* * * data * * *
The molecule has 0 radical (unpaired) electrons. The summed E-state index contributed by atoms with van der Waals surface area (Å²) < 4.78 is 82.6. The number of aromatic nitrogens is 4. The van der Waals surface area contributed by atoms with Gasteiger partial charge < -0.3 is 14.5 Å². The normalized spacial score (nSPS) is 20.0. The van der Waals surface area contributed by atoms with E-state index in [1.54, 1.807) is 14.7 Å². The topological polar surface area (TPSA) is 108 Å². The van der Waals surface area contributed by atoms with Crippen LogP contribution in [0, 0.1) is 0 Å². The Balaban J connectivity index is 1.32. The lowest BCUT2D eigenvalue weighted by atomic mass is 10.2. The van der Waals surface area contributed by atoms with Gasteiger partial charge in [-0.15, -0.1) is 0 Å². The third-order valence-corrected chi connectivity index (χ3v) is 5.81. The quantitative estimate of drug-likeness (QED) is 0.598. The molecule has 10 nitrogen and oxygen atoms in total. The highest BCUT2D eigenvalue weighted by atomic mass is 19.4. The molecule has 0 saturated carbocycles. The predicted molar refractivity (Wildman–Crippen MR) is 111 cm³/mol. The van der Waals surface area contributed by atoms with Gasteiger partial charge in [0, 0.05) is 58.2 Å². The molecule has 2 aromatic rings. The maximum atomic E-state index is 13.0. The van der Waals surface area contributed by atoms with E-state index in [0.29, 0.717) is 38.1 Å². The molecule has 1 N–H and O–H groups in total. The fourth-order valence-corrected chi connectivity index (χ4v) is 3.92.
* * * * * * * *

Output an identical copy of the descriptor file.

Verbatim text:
The molecule has 0 radical (unpaired) electrons. The summed E-state index contributed by atoms with van der Waals surface area (Å²) < 4.78 is 82.6. The number of aromatic nitrogens is 4. The van der Waals surface area contributed by atoms with Gasteiger partial charge < -0.3 is 14.5 Å². The normalized spacial score (nSPS) is 20.0. The van der Waals surface area contributed by atoms with E-state index in [1.54, 1.807) is 14.7 Å². The topological polar surface area (TPSA) is 108 Å². The van der Waals surface area contributed by atoms with Crippen LogP contribution in [0, 0.1) is 0 Å². The Balaban J connectivity index is 1.32. The lowest BCUT2D eigenvalue weighted by atomic mass is 10.2. The van der Waals surface area contributed by atoms with Gasteiger partial charge in [-0.15, -0.1) is 0 Å². The third-order valence-corrected chi connectivity index (χ3v) is 5.81. The quantitative estimate of drug-likeness (QED) is 0.598. The molecule has 10 nitrogen and oxygen atoms in total. The highest BCUT2D eigenvalue weighted by atomic mass is 19.4. The molecule has 0 saturated carbocycles. The predicted molar refractivity (Wildman–Crippen MR) is 111 cm³/mol. The van der Waals surface area contributed by atoms with Gasteiger partial charge in [0, 0.05) is 58.2 Å². The molecule has 2 aromatic rings. The maximum atomic E-state index is 13.0. The van der Waals surface area contributed by atoms with E-state index in [0.29, 0.717) is 38.1 Å². The molecule has 1 N–H and O–H groups in total. The fourth-order valence-corrected chi connectivity index (χ4v) is 3.92.